I’m on my way to another International Builders’ Show and I you can feel the excitement in the virtual air. Everyone’s posting their social updates about flying, checking-in, and possibilities for the week ahead. Like you, I’m excited to hear what everyone has to share about the trends in sales, marketing, and technology. Outside of meeting up with friends in the industry that I don’t get to see very often, the educational sessions are my favorite part of the show.
Be on the lookout for techniques and tools that will help you solve your every day challenges as a new home builder, but also be on the lookout for the inevitable hyperbole around silver bullets and those looking to sell you one. While I’ve found the majority of speakers at all conferences to be sharing their perspective with the intent of helping the audience grow – unfortunately that isn’t always the case.
Beware The Hype Cycle
I first talked about this “Home Builder Hype Cycle” concept last year at the Pacific Coast Builders Conference and in this post from June of 2018. I want to dive into it a bit more deeply now.
You’ll notice that there are nine different steps (circles) that take place in five different zones (dashed lines) of the cycle. Here’s a quick overview of each step:
1. First Viable Product – The initial technology is developed to the point where you can truly show the potential impact or use-case.
2. Early Adapters Test It – People like the team here at DYC and others who love to try and stay ahead of pace get their hands on the first viable product to determine “real world” implications.
3. Mass Media Attention – A few of the early adopters get excited about the potential while also admitting that there are some shortcomings, BUT the media jumps on the opportunity to anoint a new “must have” product or solution.
4. “This Changes Everything” – Someone well-respected announces that this technology “changes everything.” Think back to the last time you heard this about something… did it?
5. Negative Press – Members of the media begin to actually investigate the claims of prior media stories and find results lacking.
6. “That Didn’t Work” – The early adopters move on to discover the next product on the hype-cycle because this one just didn’t pan out.
7. Providers Disappear – You’ll begin to hear about companies providing this “game changing” solution going out of business or consolidating as most of the business world is no longer paying attention.
8. Try, Try Again – A small group of people continue to tinker with the concept, but may radically change major components of the originally hyped product until it starts to show promise.
9. 20% Market Adoption – Enough real-world use cases with proven results accumulate that the technology or product begins to actually be adopted into regular use.
Whew! I know that’s a lot, but here is the key takeaway – the vast majority of people (and companies) would be better served to wait until step 9. Yep – to be aware of, but mostly ignore the latest fad until 20% market adoption is reached. Think about Pokemon Go, Google+, Snapchat, geo-fencing, and other hyped “game changers” – you would have been just fine without them.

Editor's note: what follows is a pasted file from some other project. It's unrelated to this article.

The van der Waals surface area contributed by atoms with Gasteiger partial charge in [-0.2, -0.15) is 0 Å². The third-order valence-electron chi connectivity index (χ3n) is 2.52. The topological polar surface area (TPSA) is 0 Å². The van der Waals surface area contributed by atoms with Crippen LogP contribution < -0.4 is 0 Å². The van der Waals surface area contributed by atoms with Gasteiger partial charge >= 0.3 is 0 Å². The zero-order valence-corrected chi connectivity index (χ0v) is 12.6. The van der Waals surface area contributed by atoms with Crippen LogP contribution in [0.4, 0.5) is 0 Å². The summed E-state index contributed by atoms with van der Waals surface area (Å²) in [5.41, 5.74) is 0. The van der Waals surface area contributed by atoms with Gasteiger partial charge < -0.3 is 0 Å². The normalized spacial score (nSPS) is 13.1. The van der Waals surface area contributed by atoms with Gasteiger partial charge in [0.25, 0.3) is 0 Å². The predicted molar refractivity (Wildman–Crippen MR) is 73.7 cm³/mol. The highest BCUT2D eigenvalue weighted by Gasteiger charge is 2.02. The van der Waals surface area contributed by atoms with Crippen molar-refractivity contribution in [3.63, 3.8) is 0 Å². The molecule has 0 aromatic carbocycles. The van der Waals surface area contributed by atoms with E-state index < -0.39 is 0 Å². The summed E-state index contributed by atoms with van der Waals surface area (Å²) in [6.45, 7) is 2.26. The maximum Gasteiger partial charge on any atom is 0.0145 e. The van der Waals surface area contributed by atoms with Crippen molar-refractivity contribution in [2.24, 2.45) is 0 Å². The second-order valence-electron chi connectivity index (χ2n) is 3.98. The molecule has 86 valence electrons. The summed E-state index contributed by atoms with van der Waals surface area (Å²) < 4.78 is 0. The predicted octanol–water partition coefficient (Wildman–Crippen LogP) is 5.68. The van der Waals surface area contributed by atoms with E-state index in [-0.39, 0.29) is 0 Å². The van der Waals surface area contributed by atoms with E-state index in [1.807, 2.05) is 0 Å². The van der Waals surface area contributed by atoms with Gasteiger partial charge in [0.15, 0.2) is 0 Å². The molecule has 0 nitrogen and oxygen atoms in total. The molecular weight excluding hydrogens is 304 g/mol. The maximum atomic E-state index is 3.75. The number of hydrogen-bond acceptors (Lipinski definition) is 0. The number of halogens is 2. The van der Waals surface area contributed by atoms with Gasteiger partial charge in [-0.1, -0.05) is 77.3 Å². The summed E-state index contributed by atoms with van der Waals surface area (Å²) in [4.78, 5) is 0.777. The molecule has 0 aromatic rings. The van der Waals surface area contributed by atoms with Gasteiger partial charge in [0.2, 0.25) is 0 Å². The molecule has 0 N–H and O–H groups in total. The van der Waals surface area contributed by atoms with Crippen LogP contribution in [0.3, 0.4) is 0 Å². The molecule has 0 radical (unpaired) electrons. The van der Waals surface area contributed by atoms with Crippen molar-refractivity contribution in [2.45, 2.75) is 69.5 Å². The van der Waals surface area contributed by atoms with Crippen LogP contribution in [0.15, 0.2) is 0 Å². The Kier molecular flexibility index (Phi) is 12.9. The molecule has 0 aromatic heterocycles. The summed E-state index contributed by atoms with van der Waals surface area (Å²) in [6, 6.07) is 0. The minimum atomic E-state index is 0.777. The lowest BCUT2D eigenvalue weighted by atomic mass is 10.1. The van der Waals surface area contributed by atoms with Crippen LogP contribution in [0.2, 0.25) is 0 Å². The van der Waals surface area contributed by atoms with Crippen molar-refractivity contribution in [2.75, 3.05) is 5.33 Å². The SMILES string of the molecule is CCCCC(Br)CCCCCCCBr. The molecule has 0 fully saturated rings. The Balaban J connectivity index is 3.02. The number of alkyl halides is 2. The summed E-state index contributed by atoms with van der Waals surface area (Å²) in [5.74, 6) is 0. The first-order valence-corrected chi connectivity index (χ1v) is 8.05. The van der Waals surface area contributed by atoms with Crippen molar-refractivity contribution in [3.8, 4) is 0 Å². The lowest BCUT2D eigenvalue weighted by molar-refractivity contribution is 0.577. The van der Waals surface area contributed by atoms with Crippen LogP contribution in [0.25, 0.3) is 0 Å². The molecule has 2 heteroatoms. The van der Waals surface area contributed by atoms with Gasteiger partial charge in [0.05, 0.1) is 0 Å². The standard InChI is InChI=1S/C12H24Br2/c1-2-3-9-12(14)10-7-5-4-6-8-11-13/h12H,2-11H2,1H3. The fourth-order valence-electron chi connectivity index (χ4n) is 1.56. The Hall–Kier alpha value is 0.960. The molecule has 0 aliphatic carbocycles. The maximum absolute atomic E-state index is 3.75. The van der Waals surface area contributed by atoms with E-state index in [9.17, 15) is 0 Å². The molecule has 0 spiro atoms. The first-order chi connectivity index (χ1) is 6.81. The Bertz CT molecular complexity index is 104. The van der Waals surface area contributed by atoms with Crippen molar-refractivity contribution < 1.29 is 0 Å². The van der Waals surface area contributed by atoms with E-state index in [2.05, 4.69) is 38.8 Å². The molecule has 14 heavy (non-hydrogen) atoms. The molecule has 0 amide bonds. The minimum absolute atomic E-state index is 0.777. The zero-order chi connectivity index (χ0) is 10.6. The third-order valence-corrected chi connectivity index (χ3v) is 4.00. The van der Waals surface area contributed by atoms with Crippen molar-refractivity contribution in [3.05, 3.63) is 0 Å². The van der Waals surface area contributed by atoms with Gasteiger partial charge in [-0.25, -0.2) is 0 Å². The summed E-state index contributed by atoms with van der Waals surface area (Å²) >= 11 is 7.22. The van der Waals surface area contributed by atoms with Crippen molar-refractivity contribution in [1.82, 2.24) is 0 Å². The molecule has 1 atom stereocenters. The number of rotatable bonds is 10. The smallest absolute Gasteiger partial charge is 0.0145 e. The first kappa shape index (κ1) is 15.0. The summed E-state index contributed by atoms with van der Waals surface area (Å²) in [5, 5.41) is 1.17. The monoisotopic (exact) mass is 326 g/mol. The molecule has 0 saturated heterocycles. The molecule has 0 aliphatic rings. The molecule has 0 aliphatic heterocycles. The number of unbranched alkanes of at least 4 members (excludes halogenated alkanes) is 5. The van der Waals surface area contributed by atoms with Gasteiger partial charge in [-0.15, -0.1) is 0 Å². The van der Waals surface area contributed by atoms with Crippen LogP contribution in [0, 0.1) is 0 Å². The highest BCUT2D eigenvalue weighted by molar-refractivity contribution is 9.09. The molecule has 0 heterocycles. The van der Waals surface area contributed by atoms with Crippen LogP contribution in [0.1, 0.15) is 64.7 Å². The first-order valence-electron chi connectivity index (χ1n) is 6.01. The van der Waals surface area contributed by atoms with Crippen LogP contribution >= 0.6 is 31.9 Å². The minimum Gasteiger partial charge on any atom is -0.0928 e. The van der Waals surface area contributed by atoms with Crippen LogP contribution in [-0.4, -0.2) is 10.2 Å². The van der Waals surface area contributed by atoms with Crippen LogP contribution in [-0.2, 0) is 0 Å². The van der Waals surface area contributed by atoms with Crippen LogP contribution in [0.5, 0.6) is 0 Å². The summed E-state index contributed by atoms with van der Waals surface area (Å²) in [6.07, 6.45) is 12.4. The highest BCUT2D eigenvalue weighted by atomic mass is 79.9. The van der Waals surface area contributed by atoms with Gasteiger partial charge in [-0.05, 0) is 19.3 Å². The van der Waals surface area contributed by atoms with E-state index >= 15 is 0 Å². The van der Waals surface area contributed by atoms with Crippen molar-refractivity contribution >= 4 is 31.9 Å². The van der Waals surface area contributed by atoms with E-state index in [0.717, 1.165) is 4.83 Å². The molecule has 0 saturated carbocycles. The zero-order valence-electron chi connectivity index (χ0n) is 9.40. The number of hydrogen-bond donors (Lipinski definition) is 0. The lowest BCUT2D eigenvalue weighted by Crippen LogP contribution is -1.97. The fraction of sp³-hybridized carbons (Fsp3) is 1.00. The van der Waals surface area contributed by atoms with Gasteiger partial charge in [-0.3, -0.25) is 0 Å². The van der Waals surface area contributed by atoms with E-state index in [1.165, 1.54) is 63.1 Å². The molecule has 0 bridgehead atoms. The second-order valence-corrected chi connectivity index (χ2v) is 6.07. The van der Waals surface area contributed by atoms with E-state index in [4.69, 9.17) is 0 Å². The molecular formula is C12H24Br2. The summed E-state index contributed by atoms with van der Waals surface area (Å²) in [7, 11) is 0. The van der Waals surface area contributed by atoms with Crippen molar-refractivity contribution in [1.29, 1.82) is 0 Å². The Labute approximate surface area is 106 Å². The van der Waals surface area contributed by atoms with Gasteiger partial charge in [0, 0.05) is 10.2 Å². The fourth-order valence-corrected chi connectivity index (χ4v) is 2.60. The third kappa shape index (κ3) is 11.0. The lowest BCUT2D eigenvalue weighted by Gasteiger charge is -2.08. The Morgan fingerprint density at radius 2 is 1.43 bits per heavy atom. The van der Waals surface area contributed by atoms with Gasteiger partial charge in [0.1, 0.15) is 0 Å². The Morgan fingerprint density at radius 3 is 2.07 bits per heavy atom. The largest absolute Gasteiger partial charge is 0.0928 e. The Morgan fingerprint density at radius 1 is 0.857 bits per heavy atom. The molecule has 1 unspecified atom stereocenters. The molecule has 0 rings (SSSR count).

How To Tell The Difference
The question is how can you spot the difference between something being overly hyped and the real deal? I recommend you make sure to look at everything you hear at this event, and others (including our own Online Sales & Marketing Summit) through these four filters.
Filter 1: The Stakeholders
Who are the stakeholders in the message being communicated? What do they have to gain or to lose? Is the message self serving (ex: “Snapchat is changing everything! We have this tool you can buy to help with Snapchat.”)? Is the message they are sharing consistent with content they’ve shared before? Do they have a track record of delivering useful and highly relevant insights that move the needle?
Filter 2: The Timing
Why are you hearing this message now? Is there a history of a proven track record related to the topic? Have multiple people from my own industry found success with it that they are willing to put their name on? Is this something that others have been speaking about for a while? If so, what do those other voices have to say on the subject? Is this old news re-spun to sound new, or a potentially all-new direction?
Filter 3: The (Opportunity) Cost
If you focus your efforts on this new topic, what will that mean you need to pull back on? Do you or your company have a history of being early adopters and it turning out well? Is my business running well enough now that it could take a hit or two and still be ok? How fast should I see a return on my investment?
Filter 4: Does It Work In Home Building?
This last one won’t always apply, but if you are exposed to a new voice from outside of our industry make sure you consider if the case studies and examples they use are likely to translate over to what you know about how our industry generally works.
Get Hyped! But Check Yourself
This quote from Bill Gates sums things up well “We always overestimate the change that will occur in the next two years and underestimate the change that will occur in the next ten. Don’t let yourself be lulled into inaction.” No wonder that guy is worth a few billion. There you have it, you don’t need to be in such a hurry to chase they hype-cycle every time you get excited about something new – and yet you can’t sit still for too long either. Using these four filters, talking directly to other builders you know and trust, being aware of how the hype-cycle works should give you a step ahead.